Former footballer and abuse survivor Paul Stewart awarded honorary degree for safeguarding work

The 58-year-old Manc has dedicated his life to working on safeguarding children, young people, and vulnerable adults.

Emily Sergeant Emily Sergeant - 20th July 2023

Former footballer and abuse survivor Paul Stewart has been awarded an honorary degree by the University of Salford for his safeguarding work.

The 58-year-old was born and brought up in Wythenshawe, and like many young children, dreamed of playing professional football, before going on to realise his dream and play as a defensive midfielder and forward number of famous English including Manchester City, Liverpool, and Tottenham Hotspur, as well as Blackpool – where he was even inducted into the club’s Hall of Fame.

But despite all those successes, Paul’s journey to becoming a professional footballer had horrifically tragic roots, as after he was talent-spotted at the age of 11, he suffered four years of abuse by a coach at a grassroots football club in Manchester.

As many may remember, in November 2016, Paul went public as a victim of child sexual abuse, after reading an article about another footballer who had been abused as a child.

Being a high-profile former player himself, Paul said he felt he had to speak up.


Up until that point, though, he had not told anyone about what had happened, and had experienced some real emotional challenges.

In 2017, Paul wrote his book ‘Damaged’ – which critics described as “a powerful and moving account” of both the abuse he suffered as a child, and the aftermath of this abuse – and after the important and vital memoir was so well-received, since then, he has dedicated his life to working on safeguarding children, young people, and vulnerable adults.


He then decided to set up his own company, Paul Stewart Official Excellence in Safeguarding, to provide safeguarding education to the football league and develop relevant training, as well work beyond football to help organisations better safeguard young people.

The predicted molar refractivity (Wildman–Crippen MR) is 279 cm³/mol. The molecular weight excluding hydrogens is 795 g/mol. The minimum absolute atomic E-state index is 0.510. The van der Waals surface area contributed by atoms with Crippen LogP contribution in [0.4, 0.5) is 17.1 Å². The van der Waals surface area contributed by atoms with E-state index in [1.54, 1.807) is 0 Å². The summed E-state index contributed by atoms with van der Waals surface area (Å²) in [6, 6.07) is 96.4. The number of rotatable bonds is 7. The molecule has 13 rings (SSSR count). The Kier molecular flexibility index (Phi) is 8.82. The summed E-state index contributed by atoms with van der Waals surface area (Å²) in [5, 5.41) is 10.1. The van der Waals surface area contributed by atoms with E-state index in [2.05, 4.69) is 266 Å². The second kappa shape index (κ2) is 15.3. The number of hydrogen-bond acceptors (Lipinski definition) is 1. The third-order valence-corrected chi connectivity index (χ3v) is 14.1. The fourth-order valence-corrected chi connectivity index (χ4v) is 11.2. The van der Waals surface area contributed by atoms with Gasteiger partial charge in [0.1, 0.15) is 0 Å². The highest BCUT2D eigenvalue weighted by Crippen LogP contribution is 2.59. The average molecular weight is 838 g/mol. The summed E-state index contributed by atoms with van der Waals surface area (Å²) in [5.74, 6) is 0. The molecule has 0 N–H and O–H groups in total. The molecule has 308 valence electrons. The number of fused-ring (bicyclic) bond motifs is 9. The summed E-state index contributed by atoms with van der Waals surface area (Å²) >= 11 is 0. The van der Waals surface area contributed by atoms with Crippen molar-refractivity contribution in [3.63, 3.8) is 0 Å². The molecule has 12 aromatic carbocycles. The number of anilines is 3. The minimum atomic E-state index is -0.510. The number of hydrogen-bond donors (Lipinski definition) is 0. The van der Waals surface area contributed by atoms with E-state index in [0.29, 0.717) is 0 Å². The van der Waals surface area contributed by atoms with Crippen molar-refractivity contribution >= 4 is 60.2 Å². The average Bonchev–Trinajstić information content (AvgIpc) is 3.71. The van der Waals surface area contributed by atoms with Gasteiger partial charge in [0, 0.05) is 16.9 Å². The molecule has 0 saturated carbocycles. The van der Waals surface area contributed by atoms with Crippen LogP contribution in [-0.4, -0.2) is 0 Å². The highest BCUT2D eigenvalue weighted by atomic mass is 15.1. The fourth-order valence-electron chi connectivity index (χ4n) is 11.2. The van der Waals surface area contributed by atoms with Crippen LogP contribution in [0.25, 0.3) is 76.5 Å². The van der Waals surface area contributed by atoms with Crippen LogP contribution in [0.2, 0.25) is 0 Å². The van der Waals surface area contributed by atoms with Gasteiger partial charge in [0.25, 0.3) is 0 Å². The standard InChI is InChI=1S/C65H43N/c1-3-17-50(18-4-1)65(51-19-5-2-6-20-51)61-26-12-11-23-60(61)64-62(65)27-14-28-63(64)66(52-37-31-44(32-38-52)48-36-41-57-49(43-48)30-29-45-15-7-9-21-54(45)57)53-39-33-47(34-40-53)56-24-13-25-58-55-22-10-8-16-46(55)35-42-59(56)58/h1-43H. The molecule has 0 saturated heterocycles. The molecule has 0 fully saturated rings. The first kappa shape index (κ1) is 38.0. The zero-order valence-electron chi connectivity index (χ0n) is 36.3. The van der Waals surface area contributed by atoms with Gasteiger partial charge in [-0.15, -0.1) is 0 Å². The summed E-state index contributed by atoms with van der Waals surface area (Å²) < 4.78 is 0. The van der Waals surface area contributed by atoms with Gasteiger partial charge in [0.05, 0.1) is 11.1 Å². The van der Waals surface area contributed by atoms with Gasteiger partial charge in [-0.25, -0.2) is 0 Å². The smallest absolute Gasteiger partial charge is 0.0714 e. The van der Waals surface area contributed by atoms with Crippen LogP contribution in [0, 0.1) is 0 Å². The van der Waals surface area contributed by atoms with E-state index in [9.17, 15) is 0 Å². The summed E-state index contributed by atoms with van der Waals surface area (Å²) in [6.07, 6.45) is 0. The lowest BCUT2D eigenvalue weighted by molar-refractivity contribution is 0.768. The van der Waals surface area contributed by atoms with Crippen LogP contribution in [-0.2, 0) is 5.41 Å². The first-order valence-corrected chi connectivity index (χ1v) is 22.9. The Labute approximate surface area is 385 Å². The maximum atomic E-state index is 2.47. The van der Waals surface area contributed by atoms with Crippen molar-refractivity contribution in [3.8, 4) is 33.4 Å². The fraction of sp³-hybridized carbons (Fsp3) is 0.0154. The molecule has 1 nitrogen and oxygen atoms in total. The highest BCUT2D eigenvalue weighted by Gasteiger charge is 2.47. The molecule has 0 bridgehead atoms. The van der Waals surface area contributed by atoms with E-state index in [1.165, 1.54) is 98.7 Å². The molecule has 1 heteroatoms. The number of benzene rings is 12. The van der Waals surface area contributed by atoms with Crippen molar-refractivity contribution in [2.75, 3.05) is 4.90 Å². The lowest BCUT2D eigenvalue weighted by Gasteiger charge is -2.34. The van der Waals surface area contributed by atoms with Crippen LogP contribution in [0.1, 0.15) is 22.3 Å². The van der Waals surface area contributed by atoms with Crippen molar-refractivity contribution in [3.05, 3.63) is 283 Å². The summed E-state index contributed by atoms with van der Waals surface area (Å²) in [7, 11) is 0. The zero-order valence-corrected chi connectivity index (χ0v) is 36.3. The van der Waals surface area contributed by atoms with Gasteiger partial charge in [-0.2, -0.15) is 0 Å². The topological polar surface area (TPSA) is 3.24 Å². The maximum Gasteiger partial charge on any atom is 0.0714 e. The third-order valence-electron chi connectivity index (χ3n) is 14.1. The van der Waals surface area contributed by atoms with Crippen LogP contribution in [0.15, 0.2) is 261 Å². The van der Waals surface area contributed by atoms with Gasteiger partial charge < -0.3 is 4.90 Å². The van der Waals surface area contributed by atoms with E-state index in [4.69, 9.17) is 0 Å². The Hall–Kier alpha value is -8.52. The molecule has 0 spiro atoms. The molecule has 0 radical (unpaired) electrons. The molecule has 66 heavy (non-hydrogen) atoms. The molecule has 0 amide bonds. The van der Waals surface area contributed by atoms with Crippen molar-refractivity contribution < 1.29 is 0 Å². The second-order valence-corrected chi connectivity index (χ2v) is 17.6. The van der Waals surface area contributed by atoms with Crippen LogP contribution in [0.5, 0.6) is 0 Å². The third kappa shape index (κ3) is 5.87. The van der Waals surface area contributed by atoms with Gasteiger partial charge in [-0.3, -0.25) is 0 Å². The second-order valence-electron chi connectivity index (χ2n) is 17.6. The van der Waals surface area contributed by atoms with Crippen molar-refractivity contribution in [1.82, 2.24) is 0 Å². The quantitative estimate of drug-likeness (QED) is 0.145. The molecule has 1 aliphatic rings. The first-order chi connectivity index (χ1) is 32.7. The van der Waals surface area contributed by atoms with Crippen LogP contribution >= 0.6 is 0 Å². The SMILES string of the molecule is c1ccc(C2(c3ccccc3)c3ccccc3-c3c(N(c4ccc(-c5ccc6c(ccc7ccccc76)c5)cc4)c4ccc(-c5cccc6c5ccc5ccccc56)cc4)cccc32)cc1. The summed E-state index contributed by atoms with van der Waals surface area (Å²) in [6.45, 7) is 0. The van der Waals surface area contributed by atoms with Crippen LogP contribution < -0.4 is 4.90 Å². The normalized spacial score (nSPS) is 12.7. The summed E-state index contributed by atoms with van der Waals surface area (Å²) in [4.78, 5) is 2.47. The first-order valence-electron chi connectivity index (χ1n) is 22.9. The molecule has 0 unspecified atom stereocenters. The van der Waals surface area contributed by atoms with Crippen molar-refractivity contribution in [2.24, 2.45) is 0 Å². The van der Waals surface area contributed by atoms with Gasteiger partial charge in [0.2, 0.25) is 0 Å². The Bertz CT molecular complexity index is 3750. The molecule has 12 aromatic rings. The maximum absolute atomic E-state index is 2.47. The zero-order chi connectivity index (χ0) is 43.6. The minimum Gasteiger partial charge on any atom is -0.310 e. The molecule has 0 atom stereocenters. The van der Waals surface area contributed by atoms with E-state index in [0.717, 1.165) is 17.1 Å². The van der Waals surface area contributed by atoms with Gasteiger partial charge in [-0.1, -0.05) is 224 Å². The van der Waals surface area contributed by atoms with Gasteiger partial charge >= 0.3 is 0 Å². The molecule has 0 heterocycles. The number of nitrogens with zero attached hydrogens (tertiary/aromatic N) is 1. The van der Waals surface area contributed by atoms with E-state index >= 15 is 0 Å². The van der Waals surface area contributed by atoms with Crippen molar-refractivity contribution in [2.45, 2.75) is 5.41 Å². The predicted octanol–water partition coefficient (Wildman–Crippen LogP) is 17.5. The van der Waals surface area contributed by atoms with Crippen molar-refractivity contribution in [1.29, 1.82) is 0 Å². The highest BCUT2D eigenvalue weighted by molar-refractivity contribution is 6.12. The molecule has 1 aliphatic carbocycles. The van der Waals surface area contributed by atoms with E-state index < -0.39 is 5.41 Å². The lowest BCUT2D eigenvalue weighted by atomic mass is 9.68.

Settling up the company was something that Paul says he felt was key in creating “a monumental shift” in the way organisations work to keep people safe.

Paul’s honorary degree from the University of Salford comes in recognition of his work on safeguarding with the University’s Social Work team since 2017 – which has been hailed by the education institution as having “incredible impact”.


But he also worked with football academies right across the UK – including Watford and Fulham, as well as with Street Soccer and other organisations – to develop safeguarding courses that provide them with practical tools and knowledge that aid in the commitment to safeguarding excellence.

“I am totally honoured to receive this award,” Paul said as he accepted the honorary degree during a graduation ceremony at the University of Salford this week.

“It supersedes any of my football achievements, including playing for England and my FA Cup winner’s medal.

“Safeguarding is my passion and the future protection of children.”

Lecturer Sarah Riding, who nominated Paul for the honorary award, said the former footballer has “equipped so many students with knowledge and insight that is transformative to their practice”.


“He has become integral to the development of our first year social workers,” she added.

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“The incredible impact he has can be seen through the countless testimonials we get from students who have been deeply moved and inspired by his work.”

Featured Image – Paul Stewart (via Twitter)